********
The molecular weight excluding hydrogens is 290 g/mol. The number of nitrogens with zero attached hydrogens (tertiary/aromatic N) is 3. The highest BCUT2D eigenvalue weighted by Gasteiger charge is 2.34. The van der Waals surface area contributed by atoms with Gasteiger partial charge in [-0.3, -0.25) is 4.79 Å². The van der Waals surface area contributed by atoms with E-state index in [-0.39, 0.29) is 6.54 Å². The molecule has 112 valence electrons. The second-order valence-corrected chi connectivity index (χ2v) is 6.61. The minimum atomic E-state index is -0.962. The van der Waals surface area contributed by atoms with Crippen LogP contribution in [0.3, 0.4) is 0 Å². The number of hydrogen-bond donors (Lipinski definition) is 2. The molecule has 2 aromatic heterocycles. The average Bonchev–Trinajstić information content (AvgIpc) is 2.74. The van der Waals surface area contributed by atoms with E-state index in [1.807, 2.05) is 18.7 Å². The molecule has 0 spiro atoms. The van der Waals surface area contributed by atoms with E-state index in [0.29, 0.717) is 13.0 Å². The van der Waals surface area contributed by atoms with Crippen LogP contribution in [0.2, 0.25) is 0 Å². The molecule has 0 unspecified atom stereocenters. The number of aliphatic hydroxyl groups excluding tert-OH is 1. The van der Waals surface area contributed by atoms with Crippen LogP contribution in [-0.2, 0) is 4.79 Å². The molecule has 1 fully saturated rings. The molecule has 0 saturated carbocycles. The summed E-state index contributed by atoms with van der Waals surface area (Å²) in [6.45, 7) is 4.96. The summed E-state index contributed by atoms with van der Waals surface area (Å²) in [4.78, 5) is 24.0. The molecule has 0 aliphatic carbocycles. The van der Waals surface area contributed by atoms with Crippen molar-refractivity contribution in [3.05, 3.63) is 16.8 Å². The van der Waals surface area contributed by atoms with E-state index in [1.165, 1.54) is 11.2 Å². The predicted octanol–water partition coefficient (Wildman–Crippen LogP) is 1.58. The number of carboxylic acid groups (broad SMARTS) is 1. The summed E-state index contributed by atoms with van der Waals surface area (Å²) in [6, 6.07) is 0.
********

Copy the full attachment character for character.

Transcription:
The molecular weight excluding hydrogens is 290 g/mol. The number of nitrogens with zero attached hydrogens (tertiary/aromatic N) is 3. The highest BCUT2D eigenvalue weighted by Gasteiger charge is 2.34. The van der Waals surface area contributed by atoms with Gasteiger partial charge in [-0.3, -0.25) is 4.79 Å². The van der Waals surface area contributed by atoms with E-state index in [-0.39, 0.29) is 6.54 Å². The molecule has 112 valence electrons. The second-order valence-corrected chi connectivity index (χ2v) is 6.61. The minimum atomic E-state index is -0.962. The van der Waals surface area contributed by atoms with Crippen LogP contribution in [0.3, 0.4) is 0 Å². The number of hydrogen-bond donors (Lipinski definition) is 2. The molecule has 2 aromatic heterocycles. The average Bonchev–Trinajstić information content (AvgIpc) is 2.74. The van der Waals surface area contributed by atoms with E-state index in [1.807, 2.05) is 18.7 Å². The molecule has 0 spiro atoms. The van der Waals surface area contributed by atoms with E-state index in [0.29, 0.717) is 13.0 Å². The van der Waals surface area contributed by atoms with Crippen LogP contribution in [0.2, 0.25) is 0 Å². The molecule has 0 unspecified atom stereocenters. The number of aliphatic hydroxyl groups excluding tert-OH is 1. The van der Waals surface area contributed by atoms with Crippen LogP contribution in [-0.2, 0) is 4.79 Å². The molecule has 1 fully saturated rings. The molecule has 0 saturated carbocycles. The summed E-state index contributed by atoms with van der Waals surface area (Å²) in [6.45, 7) is 4.96. The summed E-state index contributed by atoms with van der Waals surface area (Å²) in [4.78, 5) is 24.0. The molecule has 0 aliphatic carbocycles. The van der Waals surface area contributed by atoms with Crippen molar-refractivity contribution in [3.05, 3.63) is 16.8 Å². The van der Waals surface area contributed by atoms with E-state index in [1.165, 1.54) is 11.2 Å². The predicted octanol–water partition coefficient (Wildman–Crippen LogP) is 1.58. The number of carboxylic acid groups (broad SMARTS) is 1. The summed E-state index contributed by atoms with van der Waals surface area (Å²) in [6, 6.07) is 0.